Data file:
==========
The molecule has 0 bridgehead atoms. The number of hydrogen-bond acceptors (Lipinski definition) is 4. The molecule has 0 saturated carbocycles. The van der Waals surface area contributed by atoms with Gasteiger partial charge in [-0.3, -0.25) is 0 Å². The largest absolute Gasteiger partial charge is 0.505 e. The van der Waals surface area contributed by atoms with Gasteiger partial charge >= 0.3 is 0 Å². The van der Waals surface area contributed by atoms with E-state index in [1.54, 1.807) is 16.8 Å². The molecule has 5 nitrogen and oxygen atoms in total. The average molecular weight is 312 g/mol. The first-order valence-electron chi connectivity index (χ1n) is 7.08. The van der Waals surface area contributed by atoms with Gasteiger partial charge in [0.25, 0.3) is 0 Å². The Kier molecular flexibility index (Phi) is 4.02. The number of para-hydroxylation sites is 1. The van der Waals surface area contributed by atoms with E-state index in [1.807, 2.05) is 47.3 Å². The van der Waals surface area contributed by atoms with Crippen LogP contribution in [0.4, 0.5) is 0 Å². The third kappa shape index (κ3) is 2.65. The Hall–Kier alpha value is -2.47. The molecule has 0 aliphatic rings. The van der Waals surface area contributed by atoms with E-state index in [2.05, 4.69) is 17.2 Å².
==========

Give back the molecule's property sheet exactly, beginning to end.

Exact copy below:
The molecule has 0 bridgehead atoms. The number of hydrogen-bond acceptors (Lipinski definition) is 4. The molecule has 0 saturated carbocycles. The van der Waals surface area contributed by atoms with Gasteiger partial charge in [-0.3, -0.25) is 0 Å². The largest absolute Gasteiger partial charge is 0.505 e. The van der Waals surface area contributed by atoms with Gasteiger partial charge >= 0.3 is 0 Å². The van der Waals surface area contributed by atoms with E-state index in [1.54, 1.807) is 16.8 Å². The molecule has 5 nitrogen and oxygen atoms in total. The average molecular weight is 312 g/mol. The first-order valence-electron chi connectivity index (χ1n) is 7.08. The van der Waals surface area contributed by atoms with Gasteiger partial charge in [0.25, 0.3) is 0 Å². The Kier molecular flexibility index (Phi) is 4.02. The number of para-hydroxylation sites is 1. The van der Waals surface area contributed by atoms with E-state index in [1.807, 2.05) is 47.3 Å². The van der Waals surface area contributed by atoms with Crippen LogP contribution in [0.4, 0.5) is 0 Å². The third kappa shape index (κ3) is 2.65. The Hall–Kier alpha value is -2.47. The molecule has 0 aliphatic rings. The van der Waals surface area contributed by atoms with E-state index in [2.05, 4.69) is 17.2 Å².